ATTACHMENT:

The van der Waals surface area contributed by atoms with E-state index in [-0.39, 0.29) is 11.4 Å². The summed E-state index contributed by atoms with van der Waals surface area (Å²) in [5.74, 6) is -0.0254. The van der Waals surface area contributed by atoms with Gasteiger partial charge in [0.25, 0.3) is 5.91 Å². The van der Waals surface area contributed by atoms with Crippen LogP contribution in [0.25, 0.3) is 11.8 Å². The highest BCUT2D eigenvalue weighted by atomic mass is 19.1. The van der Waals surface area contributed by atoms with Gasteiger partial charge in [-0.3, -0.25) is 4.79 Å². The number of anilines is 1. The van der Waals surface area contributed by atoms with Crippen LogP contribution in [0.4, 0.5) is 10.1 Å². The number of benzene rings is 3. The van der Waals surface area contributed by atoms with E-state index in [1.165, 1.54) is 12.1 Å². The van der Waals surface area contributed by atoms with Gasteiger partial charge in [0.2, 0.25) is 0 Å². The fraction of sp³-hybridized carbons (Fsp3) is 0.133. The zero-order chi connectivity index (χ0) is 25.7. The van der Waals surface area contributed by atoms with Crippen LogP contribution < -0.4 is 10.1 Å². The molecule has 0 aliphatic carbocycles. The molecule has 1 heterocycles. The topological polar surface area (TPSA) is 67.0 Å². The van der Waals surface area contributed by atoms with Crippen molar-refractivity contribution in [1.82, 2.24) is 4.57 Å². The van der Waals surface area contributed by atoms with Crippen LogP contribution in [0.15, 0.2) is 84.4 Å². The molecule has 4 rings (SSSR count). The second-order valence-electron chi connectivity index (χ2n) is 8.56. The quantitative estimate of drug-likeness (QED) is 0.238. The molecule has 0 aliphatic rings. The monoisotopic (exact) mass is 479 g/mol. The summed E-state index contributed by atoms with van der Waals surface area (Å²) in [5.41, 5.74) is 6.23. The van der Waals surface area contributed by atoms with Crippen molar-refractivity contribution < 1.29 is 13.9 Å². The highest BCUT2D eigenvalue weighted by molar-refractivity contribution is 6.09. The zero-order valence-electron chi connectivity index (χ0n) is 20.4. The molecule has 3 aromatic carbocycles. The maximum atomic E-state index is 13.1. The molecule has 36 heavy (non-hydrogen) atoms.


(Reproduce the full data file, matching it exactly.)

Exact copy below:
The van der Waals surface area contributed by atoms with E-state index in [-0.39, 0.29) is 11.4 Å². The summed E-state index contributed by atoms with van der Waals surface area (Å²) in [5.74, 6) is -0.0254. The van der Waals surface area contributed by atoms with Gasteiger partial charge in [0.25, 0.3) is 5.91 Å². The van der Waals surface area contributed by atoms with Crippen LogP contribution in [0.25, 0.3) is 11.8 Å². The highest BCUT2D eigenvalue weighted by atomic mass is 19.1. The van der Waals surface area contributed by atoms with Gasteiger partial charge in [-0.3, -0.25) is 4.79 Å². The number of anilines is 1. The van der Waals surface area contributed by atoms with Crippen LogP contribution in [0.4, 0.5) is 10.1 Å². The number of benzene rings is 3. The van der Waals surface area contributed by atoms with E-state index in [1.165, 1.54) is 12.1 Å². The van der Waals surface area contributed by atoms with Gasteiger partial charge in [0.2, 0.25) is 0 Å². The fraction of sp³-hybridized carbons (Fsp3) is 0.133. The zero-order chi connectivity index (χ0) is 25.7. The van der Waals surface area contributed by atoms with Crippen LogP contribution < -0.4 is 10.1 Å². The molecule has 0 aliphatic carbocycles. The molecule has 1 heterocycles. The topological polar surface area (TPSA) is 67.0 Å². The van der Waals surface area contributed by atoms with Crippen molar-refractivity contribution in [1.82, 2.24) is 4.57 Å². The van der Waals surface area contributed by atoms with Crippen LogP contribution in [0.15, 0.2) is 84.4 Å². The molecule has 4 rings (SSSR count). The second-order valence-electron chi connectivity index (χ2n) is 8.56. The quantitative estimate of drug-likeness (QED) is 0.238. The molecule has 0 aliphatic rings. The monoisotopic (exact) mass is 479 g/mol. The summed E-state index contributed by atoms with van der Waals surface area (Å²) in [5.41, 5.74) is 6.23. The van der Waals surface area contributed by atoms with Crippen molar-refractivity contribution < 1.29 is 13.9 Å². The highest BCUT2D eigenvalue weighted by molar-refractivity contribution is 6.09. The zero-order valence-electron chi connectivity index (χ0n) is 20.4. The molecule has 3 aromatic carbocycles. The maximum atomic E-state index is 13.1. The molecule has 36 heavy (non-hydrogen) atoms.